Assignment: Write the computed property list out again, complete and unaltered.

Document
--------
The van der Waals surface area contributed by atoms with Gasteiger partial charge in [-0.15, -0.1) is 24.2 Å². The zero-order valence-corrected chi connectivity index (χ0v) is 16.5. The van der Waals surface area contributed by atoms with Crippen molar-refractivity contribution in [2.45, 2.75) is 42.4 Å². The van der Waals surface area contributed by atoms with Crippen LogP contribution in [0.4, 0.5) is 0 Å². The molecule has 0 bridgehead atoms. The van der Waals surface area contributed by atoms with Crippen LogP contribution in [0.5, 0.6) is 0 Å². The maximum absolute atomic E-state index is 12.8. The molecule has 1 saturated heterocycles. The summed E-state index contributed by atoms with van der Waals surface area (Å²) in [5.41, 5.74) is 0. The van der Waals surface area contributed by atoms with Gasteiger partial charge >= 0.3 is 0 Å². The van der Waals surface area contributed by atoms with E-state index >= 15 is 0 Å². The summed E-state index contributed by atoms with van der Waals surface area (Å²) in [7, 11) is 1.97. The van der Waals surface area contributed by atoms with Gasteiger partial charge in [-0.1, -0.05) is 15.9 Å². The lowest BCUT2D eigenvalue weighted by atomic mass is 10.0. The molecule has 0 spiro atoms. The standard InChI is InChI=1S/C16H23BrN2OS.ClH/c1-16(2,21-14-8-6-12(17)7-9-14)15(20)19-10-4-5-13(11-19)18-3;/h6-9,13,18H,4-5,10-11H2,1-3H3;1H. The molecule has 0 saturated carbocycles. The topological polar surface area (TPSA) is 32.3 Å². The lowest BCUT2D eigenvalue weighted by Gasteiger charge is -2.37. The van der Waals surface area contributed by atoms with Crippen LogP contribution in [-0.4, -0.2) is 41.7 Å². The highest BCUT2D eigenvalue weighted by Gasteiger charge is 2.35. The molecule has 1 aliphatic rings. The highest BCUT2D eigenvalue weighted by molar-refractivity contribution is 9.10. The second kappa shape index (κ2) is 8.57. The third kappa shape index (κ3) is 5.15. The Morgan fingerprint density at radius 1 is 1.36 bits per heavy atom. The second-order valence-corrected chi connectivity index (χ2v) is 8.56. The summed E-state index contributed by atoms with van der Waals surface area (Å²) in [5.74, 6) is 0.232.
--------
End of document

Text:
The van der Waals surface area contributed by atoms with Gasteiger partial charge in [-0.15, -0.1) is 24.2 Å². The zero-order valence-corrected chi connectivity index (χ0v) is 16.5. The van der Waals surface area contributed by atoms with Crippen molar-refractivity contribution in [2.45, 2.75) is 42.4 Å². The van der Waals surface area contributed by atoms with Crippen LogP contribution in [0.4, 0.5) is 0 Å². The molecule has 0 bridgehead atoms. The van der Waals surface area contributed by atoms with Crippen LogP contribution in [0.5, 0.6) is 0 Å². The maximum absolute atomic E-state index is 12.8. The molecule has 1 saturated heterocycles. The summed E-state index contributed by atoms with van der Waals surface area (Å²) in [5.41, 5.74) is 0. The van der Waals surface area contributed by atoms with Gasteiger partial charge >= 0.3 is 0 Å². The van der Waals surface area contributed by atoms with E-state index >= 15 is 0 Å². The summed E-state index contributed by atoms with van der Waals surface area (Å²) in [7, 11) is 1.97. The van der Waals surface area contributed by atoms with Gasteiger partial charge in [-0.1, -0.05) is 15.9 Å². The lowest BCUT2D eigenvalue weighted by atomic mass is 10.0. The molecule has 0 spiro atoms. The standard InChI is InChI=1S/C16H23BrN2OS.ClH/c1-16(2,21-14-8-6-12(17)7-9-14)15(20)19-10-4-5-13(11-19)18-3;/h6-9,13,18H,4-5,10-11H2,1-3H3;1H. The molecule has 0 saturated carbocycles. The topological polar surface area (TPSA) is 32.3 Å². The lowest BCUT2D eigenvalue weighted by Gasteiger charge is -2.37. The van der Waals surface area contributed by atoms with Crippen LogP contribution in [-0.4, -0.2) is 41.7 Å². The highest BCUT2D eigenvalue weighted by Gasteiger charge is 2.35. The molecule has 1 aliphatic rings. The highest BCUT2D eigenvalue weighted by molar-refractivity contribution is 9.10. The second kappa shape index (κ2) is 8.57. The third kappa shape index (κ3) is 5.15. The Morgan fingerprint density at radius 1 is 1.36 bits per heavy atom. The second-order valence-corrected chi connectivity index (χ2v) is 8.56. The summed E-state index contributed by atoms with van der Waals surface area (Å²) in [5.74, 6) is 0.232.